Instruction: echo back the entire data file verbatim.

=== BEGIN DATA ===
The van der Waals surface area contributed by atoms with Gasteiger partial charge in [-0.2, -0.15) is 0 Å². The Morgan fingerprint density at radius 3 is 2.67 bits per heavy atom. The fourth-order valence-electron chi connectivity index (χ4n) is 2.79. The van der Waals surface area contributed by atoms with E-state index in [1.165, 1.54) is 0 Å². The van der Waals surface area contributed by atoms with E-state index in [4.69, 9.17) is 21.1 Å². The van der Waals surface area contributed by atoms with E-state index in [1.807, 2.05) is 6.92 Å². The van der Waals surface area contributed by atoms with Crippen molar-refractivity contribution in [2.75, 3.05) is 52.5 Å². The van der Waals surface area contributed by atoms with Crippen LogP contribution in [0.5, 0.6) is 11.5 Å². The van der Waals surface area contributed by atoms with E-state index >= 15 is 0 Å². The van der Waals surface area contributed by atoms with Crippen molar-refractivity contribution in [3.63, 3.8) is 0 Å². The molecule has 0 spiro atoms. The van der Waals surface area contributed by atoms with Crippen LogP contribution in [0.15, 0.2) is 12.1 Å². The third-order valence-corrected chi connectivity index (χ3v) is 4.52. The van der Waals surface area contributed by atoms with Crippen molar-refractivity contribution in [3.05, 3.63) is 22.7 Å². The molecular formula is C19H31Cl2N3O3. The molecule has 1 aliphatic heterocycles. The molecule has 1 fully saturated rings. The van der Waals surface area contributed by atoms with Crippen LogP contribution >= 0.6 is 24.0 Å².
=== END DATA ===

The van der Waals surface area contributed by atoms with Gasteiger partial charge in [-0.2, -0.15) is 0 Å². The Morgan fingerprint density at radius 3 is 2.67 bits per heavy atom. The fourth-order valence-electron chi connectivity index (χ4n) is 2.79. The van der Waals surface area contributed by atoms with E-state index in [1.165, 1.54) is 0 Å². The van der Waals surface area contributed by atoms with E-state index in [4.69, 9.17) is 21.1 Å². The van der Waals surface area contributed by atoms with E-state index in [1.807, 2.05) is 6.92 Å². The van der Waals surface area contributed by atoms with Crippen molar-refractivity contribution in [2.75, 3.05) is 52.5 Å². The van der Waals surface area contributed by atoms with Crippen LogP contribution in [0.5, 0.6) is 11.5 Å². The van der Waals surface area contributed by atoms with E-state index >= 15 is 0 Å². The van der Waals surface area contributed by atoms with Crippen molar-refractivity contribution in [3.63, 3.8) is 0 Å². The molecule has 0 spiro atoms. The van der Waals surface area contributed by atoms with Crippen LogP contribution in [0.15, 0.2) is 12.1 Å². The third-order valence-corrected chi connectivity index (χ3v) is 4.52. The van der Waals surface area contributed by atoms with Crippen molar-refractivity contribution in [3.05, 3.63) is 22.7 Å². The molecular formula is C19H31Cl2N3O3. The molecule has 1 aliphatic heterocycles. The molecule has 1 fully saturated rings. The van der Waals surface area contributed by atoms with Crippen LogP contribution >= 0.6 is 24.0 Å².